I sat there on the phone listening for just short of an hour. Not conversing, not discussing… just listening as the person on the other end rattled off a litany of reasons why they could not possibly succeed.
Not only did I not get a chance to speak – but if I had been given the opportunity, I’m pretty sure I’d have been speechless anyway. And that, my friends, is a rare occurrence.
I listened as this person blamed everything from other people to the economy to the world in general for their lack of momentum. It was mind-boggling. Excuse after excuse flowed but not once did I hear, “I must be doing something wrong. How can I fix this?”
It reminded me of this scene from a classic 1980 movie, The Blues Brothers:
Except to hear a real-life adult do that for almost an hour wasn’t funny like when John Belushi did it. It was more like a mixture of sad and rage-inducing.
When my turn to speak finally came, I kept it short and shared my belief that if someone is spending that much time and making that much of an effort to find external reasons for their lack of success, then they’re looking for answers in the wrong place. The right place they should be looking is in the mirror.
Most of the time when we’re guilty of using lame excuses, we’re not even aware that we’re doing it. Blaming external factors instead of taking responsibility is the rule rather than the exception, so we subconsciously rationalize it as acceptable behavior.
Of course there are real obstacles we encounter along the way, but running into a legitimate barrier here and there doesn’t mean you’re beaten – and it doesn’t mean the situation is hopeless. Most of the time it’s just a good indicator that you need to take a new approach to the situation.
Winner or Whiner?
Winners encounter obstacles, too. They screw up and they fail just like everyone else. The difference is that winners are always working on their next run at the problem. They pick apart negatives and focus on solutions that will allow them to go around or through obstacles. They act. They attack. They are in motion.
Whiners, on the other hand, focus on reasons for not proceeding solutions. They wallow and waste time in the mire of all the “reasons” they don’t stand a chance in the first place.
Knowing When To Call The Wahmbulance
How are you supposed to know if you’re a winner who’s gearing up to attack an obstacle or a whiner who needs a ride in a wahmbulance?
It’s pretty easy, really. Winners discuss attacking problems and obstacles. They don’t hunt for reasons not to act. Their discussion of obstacles comes from a place of, “Here’s how we’re going to own that situation next time.”
If you find yourself just stating problems and discussing how impossible to overcome they are, you may be a whiner.
30 Ways To Be A Whiner
Here are 30 ways to stifle your momentum, assure your stagnation, and just plain old bum yourself out. If you have ever used any of these as a way of keeping yourself from taking action, it may be time to do some serious self-assessment.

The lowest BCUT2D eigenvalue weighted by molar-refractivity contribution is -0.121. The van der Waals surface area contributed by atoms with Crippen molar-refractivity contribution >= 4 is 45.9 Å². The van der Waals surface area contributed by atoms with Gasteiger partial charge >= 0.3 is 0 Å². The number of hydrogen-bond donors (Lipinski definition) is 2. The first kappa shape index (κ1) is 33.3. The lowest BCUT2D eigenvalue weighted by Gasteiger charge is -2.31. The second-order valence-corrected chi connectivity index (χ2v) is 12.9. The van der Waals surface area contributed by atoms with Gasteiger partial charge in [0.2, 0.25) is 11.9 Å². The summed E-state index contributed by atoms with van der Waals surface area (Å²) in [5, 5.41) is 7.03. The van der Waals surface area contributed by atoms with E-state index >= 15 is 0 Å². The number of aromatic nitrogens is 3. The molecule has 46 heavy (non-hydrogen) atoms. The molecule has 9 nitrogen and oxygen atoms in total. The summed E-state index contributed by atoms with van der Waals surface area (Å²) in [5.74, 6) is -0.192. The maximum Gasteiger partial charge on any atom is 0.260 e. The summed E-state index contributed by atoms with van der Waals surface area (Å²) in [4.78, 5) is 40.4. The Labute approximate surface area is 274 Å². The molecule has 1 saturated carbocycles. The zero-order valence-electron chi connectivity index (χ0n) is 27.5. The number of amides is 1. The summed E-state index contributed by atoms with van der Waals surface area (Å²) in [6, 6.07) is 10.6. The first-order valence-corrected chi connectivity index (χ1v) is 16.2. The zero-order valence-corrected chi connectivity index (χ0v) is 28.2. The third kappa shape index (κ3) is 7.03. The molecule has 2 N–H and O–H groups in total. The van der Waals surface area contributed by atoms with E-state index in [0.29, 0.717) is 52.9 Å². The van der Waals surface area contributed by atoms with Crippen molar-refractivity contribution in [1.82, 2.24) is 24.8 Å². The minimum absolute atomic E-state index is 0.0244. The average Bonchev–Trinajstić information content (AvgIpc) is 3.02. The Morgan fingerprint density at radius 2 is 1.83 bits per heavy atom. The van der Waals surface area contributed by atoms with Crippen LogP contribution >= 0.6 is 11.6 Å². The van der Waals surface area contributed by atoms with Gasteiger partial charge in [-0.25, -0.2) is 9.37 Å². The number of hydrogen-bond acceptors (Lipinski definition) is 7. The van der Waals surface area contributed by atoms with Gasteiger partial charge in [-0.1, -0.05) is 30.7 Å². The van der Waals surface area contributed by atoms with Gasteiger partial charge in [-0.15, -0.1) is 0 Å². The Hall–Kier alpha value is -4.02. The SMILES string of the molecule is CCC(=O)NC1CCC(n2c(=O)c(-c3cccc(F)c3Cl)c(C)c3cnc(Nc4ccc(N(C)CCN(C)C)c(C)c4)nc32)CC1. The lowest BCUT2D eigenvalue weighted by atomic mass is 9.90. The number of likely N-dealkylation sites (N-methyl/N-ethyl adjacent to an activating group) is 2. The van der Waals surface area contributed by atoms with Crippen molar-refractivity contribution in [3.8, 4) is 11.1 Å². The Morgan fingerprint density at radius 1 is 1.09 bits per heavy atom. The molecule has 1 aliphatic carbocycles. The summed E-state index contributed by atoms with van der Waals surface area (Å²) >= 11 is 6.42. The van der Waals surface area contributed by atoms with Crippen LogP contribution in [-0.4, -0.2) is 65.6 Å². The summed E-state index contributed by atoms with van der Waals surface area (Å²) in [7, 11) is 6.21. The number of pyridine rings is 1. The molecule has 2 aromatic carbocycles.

1: I’ve never done it that way before.
2: I tried that once before and it didn’t work.
3: I’ve tried several times and it didn’t work.
4: (Insert expert’s name) says I need a (certain tool or service) to make it happen.
5: No one wants to hear what I think.
6: It’s too hard.
7. There’s no way in this economy.
8: I need to spend more time thinking and planning this out more.
9: I just don’t have the extra time for a new project.
10: That’s pretty risky. I’m scared.
11: So-and-so says it won’t work.
12: I’ll wait until conditions are more favorable and the timing is better.
13: If I just had more money.
14: I’m not as talented as other people.
15: If I try that, people will criticize or mock me.
16: I can’t find the motivation.
17: I just need a lucky break.
18: I didn’t get in (to the mix) soon enough.
19: My plan isn’t that original.
20: The competition is too big for me to compete against.
21: I inherited the problem. It’s not my fault.
22: I don’t have enough experience.
23: I’m afraid of what would happen if I failed.
24: I’m afraid of what would happen if I succeeded.
25: I don’t have the right connections.
26: I wouldn’t know where to begin.
27: I’m too old.
28: I’m too young.
29: I don’t have a big enough audience/client base.
30: I’ll start on it tomorrow.
Time and Opportunity Are Precious
You only get so many days on this earth. Unless you believe in reincarnation – in which case you only get so many days before you start all over again. Either way, you need to make the most of the time you have.
Next to my desk where I’m sitting and typing right now is an old, tattered hand-written sign that I’ve tacked to the wall. I can’t tell you how old it is, but it seems like it’s been there forever.
There is nothing as disappointing as looking back in time and having to admit that you have let yourself down. It is a much better feeling to be able to look back with pride, win or lose, and know deep down that you have given it your all.
“We must all suffer from one of two pains: The pain of discipline or the pain of regret. The difference is discipline weighs ounces while regret weighs tons.” – Jim Rohn
Your time is too valuable for excuses.
Act. Move. Execute.
Share your stories and insights about excuses and obstacles in the comments section.
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